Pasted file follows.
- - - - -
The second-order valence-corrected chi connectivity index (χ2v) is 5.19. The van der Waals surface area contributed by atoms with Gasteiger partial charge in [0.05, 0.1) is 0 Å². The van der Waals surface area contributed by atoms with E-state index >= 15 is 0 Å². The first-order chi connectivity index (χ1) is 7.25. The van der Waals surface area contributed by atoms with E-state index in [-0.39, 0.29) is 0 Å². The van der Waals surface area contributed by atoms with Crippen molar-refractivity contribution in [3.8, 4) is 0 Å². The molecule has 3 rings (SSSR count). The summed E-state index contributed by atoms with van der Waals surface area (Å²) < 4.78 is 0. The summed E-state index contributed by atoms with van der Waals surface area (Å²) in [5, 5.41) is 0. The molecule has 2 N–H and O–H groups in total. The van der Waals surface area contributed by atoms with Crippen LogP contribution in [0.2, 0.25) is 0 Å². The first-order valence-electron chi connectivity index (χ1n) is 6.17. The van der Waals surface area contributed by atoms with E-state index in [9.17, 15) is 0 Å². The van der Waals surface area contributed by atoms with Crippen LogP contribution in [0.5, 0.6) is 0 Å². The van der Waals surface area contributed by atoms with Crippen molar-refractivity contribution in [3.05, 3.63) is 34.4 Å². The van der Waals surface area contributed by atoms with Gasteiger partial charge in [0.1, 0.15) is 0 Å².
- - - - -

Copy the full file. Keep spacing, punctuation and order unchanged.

The second-order valence-corrected chi connectivity index (χ2v) is 5.19. The van der Waals surface area contributed by atoms with Gasteiger partial charge in [0.05, 0.1) is 0 Å². The van der Waals surface area contributed by atoms with E-state index >= 15 is 0 Å². The first-order chi connectivity index (χ1) is 7.25. The van der Waals surface area contributed by atoms with E-state index in [-0.39, 0.29) is 0 Å². The van der Waals surface area contributed by atoms with Crippen molar-refractivity contribution in [3.8, 4) is 0 Å². The molecule has 3 rings (SSSR count). The summed E-state index contributed by atoms with van der Waals surface area (Å²) < 4.78 is 0. The summed E-state index contributed by atoms with van der Waals surface area (Å²) in [5, 5.41) is 0. The molecule has 2 N–H and O–H groups in total. The van der Waals surface area contributed by atoms with Crippen LogP contribution in [0.2, 0.25) is 0 Å². The first-order valence-electron chi connectivity index (χ1n) is 6.17. The van der Waals surface area contributed by atoms with E-state index in [9.17, 15) is 0 Å². The van der Waals surface area contributed by atoms with Crippen LogP contribution in [0.5, 0.6) is 0 Å². The van der Waals surface area contributed by atoms with Crippen molar-refractivity contribution in [3.05, 3.63) is 34.4 Å². The van der Waals surface area contributed by atoms with Gasteiger partial charge in [0.1, 0.15) is 0 Å².